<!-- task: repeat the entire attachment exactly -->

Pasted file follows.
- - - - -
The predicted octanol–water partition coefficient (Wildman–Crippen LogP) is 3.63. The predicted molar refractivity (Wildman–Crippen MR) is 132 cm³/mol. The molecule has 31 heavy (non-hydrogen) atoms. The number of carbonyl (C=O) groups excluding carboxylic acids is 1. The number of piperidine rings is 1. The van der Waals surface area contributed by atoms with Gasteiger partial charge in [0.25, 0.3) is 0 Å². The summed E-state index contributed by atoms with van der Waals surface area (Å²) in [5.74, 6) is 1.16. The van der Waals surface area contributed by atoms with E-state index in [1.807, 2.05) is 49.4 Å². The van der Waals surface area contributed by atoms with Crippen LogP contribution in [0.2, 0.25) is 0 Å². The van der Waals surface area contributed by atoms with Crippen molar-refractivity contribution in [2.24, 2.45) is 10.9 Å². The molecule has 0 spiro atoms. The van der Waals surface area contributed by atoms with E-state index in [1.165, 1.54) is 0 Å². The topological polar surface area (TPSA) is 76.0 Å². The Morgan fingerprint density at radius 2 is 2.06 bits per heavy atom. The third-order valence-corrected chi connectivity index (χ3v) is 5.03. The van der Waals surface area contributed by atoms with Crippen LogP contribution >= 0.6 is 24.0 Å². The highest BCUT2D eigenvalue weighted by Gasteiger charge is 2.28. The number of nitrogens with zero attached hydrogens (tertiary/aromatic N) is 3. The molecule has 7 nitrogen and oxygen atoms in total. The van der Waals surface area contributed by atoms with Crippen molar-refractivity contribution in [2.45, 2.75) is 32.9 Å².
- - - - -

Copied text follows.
The predicted octanol–water partition coefficient (Wildman–Crippen LogP) is 3.63. The predicted molar refractivity (Wildman–Crippen MR) is 132 cm³/mol. The molecule has 31 heavy (non-hydrogen) atoms. The number of carbonyl (C=O) groups excluding carboxylic acids is 1. The number of piperidine rings is 1. The van der Waals surface area contributed by atoms with Gasteiger partial charge in [0.25, 0.3) is 0 Å². The summed E-state index contributed by atoms with van der Waals surface area (Å²) in [5.74, 6) is 1.16. The van der Waals surface area contributed by atoms with E-state index in [1.807, 2.05) is 49.4 Å². The van der Waals surface area contributed by atoms with Crippen LogP contribution in [0.2, 0.25) is 0 Å². The van der Waals surface area contributed by atoms with Crippen molar-refractivity contribution in [2.24, 2.45) is 10.9 Å². The molecule has 0 spiro atoms. The van der Waals surface area contributed by atoms with E-state index in [1.165, 1.54) is 0 Å². The topological polar surface area (TPSA) is 76.0 Å². The Morgan fingerprint density at radius 2 is 2.06 bits per heavy atom. The third-order valence-corrected chi connectivity index (χ3v) is 5.03. The van der Waals surface area contributed by atoms with Crippen LogP contribution >= 0.6 is 24.0 Å². The highest BCUT2D eigenvalue weighted by Gasteiger charge is 2.28. The number of nitrogens with zero attached hydrogens (tertiary/aromatic N) is 3. The molecule has 7 nitrogen and oxygen atoms in total. The van der Waals surface area contributed by atoms with Crippen molar-refractivity contribution in [2.45, 2.75) is 32.9 Å².